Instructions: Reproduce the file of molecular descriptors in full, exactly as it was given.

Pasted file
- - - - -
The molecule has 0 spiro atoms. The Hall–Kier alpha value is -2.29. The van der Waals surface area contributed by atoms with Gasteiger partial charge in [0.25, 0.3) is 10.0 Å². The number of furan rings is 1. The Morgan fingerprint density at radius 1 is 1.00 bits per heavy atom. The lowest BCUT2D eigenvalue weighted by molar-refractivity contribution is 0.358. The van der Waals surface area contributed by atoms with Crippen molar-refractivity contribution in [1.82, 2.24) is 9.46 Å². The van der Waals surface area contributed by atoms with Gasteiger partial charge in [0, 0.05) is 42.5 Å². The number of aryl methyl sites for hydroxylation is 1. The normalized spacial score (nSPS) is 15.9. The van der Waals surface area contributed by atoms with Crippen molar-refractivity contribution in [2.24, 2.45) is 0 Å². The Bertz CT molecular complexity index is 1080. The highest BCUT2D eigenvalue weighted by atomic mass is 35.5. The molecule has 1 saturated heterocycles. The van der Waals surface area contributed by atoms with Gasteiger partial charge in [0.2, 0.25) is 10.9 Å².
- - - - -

The molecule has 0 spiro atoms. The Hall–Kier alpha value is -2.29. The van der Waals surface area contributed by atoms with Gasteiger partial charge in [0.25, 0.3) is 10.0 Å². The number of furan rings is 1. The Morgan fingerprint density at radius 1 is 1.00 bits per heavy atom. The lowest BCUT2D eigenvalue weighted by molar-refractivity contribution is 0.358. The van der Waals surface area contributed by atoms with Crippen molar-refractivity contribution in [1.82, 2.24) is 9.46 Å². The van der Waals surface area contributed by atoms with Gasteiger partial charge in [0, 0.05) is 42.5 Å². The number of aryl methyl sites for hydroxylation is 1. The normalized spacial score (nSPS) is 15.9. The van der Waals surface area contributed by atoms with Crippen molar-refractivity contribution in [2.24, 2.45) is 0 Å². The Bertz CT molecular complexity index is 1080. The highest BCUT2D eigenvalue weighted by atomic mass is 35.5. The molecule has 1 saturated heterocycles. The van der Waals surface area contributed by atoms with Gasteiger partial charge in [0.2, 0.25) is 10.9 Å².